The problem is, "to determine any differences between the curves of the parametric equations. Are the graphs the same? Are the orientations the same? Are the curves smooth? Explain."

(a) $x=t;\quad y=2t+1$

(b) $x=\cos\theta;\quad y=2\cos\theta +1$

(c) $x=e^{-t};\quad y=2e^{-t}+1$

(d) $x=e^t; \quad y=2e^t+1$

The only one I am having difficulty with is (b). The graph provided in the answer key is:

enter image description here

Why are the arrows pointing in both directions? Is there no orientation? Also, they describe the curve as not being smooth. Why is this?


I have another question; the criteria given in the problem above is the same for this problem.

The parametric equations are, (a) $x=\cos\theta$, $y=2\sin^2\theta$

(b) $x=\cos(-\theta)$, $y=2\sin^2(-\theta)$

where $0<\theta<\pi$.

With the information, $-1<\cos\theta<1 \implies -1<x<1$ and $0<\sin\theta<0\implies0<2\sin^2\theta<0\implies0<y<0$

In the answer key, however, they have $-1\le x\le1$ How did they get the "equal to" component in there?


Hint for 1st part: $\cos\theta$ is a periodic function that cycles between $\pm 1$. A curve may fail to be smooth if its velocity vector is ever $0$--that is, if $x'$ and $y'$ are both $0$ at some point--as happens at the endpoints, here.

2nd part answer: As a hint for comparing the two parts, use the fact that sine is an odd function and cosine is an even function.

Assuming that the $0<\theta<\pi$ is correct, then you're correct that $-1<x<1$.

You are incorrect, though, in your claim that $0<\sin\theta<0$--for that would imply that $0$ is less than itself, which makes no sense. If you happen to know that a function is monotone (increasing or decreasing) on an entire interval--as is the case with $\cos\theta$ on the interval $0<\theta<\pi$--then you can simply check the values (or limiting behavior) at the endpoints of the interval to find the bounds of the function on that interval--as you did with $-1<\cos\theta<1$. Unfortunately, this doesn't work for all functions (as it can lead to problems like the aforementioned nonsense). On the interval $0<\theta<\pi$, we can say that $0<\sin\theta$, however, $\sin\theta$ achieves a maximum value of $1$ at $\theta=\frac\pi2$. Hence, $0<\sin^2\theta\le1$, and so $0<y\le2$.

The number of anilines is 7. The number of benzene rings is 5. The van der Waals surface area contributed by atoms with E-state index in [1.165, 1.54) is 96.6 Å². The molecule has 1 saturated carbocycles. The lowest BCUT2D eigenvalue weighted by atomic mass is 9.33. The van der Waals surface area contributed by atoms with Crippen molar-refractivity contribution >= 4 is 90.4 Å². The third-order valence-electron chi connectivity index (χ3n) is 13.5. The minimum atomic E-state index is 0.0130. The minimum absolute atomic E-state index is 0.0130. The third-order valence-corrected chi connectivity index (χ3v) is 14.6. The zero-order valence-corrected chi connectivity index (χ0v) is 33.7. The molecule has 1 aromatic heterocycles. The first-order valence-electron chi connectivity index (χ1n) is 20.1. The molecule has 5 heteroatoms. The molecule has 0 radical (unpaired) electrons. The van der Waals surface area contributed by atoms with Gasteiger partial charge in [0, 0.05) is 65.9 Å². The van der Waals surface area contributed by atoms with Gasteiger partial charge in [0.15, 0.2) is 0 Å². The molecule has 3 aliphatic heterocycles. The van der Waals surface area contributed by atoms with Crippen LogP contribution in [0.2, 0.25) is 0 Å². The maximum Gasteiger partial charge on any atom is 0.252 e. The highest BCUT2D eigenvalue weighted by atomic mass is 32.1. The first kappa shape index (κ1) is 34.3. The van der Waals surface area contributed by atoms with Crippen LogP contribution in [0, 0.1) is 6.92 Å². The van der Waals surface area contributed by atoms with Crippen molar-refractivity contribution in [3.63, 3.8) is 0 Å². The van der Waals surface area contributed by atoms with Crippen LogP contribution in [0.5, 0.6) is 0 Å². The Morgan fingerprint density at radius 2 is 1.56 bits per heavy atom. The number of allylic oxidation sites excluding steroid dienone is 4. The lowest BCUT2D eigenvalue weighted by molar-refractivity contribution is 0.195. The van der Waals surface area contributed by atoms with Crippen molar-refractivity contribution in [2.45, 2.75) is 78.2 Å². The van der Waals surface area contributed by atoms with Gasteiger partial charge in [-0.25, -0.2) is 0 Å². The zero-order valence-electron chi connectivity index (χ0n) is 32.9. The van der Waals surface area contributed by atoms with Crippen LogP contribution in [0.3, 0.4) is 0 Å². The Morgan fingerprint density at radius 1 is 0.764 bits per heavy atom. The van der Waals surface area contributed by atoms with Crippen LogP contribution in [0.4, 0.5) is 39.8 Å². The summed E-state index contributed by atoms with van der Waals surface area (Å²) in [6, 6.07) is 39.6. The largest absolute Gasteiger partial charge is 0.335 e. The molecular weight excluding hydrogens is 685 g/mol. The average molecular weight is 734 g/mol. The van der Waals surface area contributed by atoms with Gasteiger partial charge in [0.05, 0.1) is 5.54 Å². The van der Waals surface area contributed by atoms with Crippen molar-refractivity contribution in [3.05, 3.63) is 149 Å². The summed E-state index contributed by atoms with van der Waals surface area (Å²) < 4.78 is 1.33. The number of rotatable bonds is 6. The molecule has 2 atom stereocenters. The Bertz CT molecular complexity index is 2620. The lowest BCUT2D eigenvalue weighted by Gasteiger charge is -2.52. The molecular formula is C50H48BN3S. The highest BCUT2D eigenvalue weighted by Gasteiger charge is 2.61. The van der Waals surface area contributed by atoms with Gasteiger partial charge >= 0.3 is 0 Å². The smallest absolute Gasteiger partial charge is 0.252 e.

• $\begingroup$ I tried searching for cyclic functions in google, but I couldn't find anything that you seem to be hinting at? Also, what do you mean by velocity vectors? $\endgroup$ – Mack Nov 25 '12 at 12:43
  • $\begingroup$ My apologies for misspeaking. I've corrected the first, and clarified the second. $\endgroup$ – Cameron Buie Nov 25 '12 at 13:00
  • $\begingroup$ No, it's quite all right. I do appreciate your help. One more thing, do you know of any online article(s) I could on this topic of smoothness of a curve? I was never taught that a curve wasn't smooth when it had a zero first derivative at a particular point. $\endgroup$ – Mack Nov 25 '12 at 13:10
  • $\begingroup$ You can check out this link. It's entirely possible that you're using a different definition of "smooth" in your class, though. If so, it's probably a good idea to specify the definition in your post, so we can answer appropriately. $\endgroup$ – Cameron Buie Nov 25 '12 at 13:38
  • $\begingroup$ My post has been edited, containing a similar problem I am working on, and I was wondering if you could take a look. $\endgroup$ – Mack Nov 25 '12 at 14:48

Though,each of the parametric equation reduce to $y=2x+1,$ the ranges of the values of $x$ for the real values of $t,\theta $ will differ.

In $(a),x$ cam assume any real values.

But in $(b),-1\le x\le 1$

In $(c),(d),x>0$ for the real values of $t$.

Using this, each curve has orientation zero.


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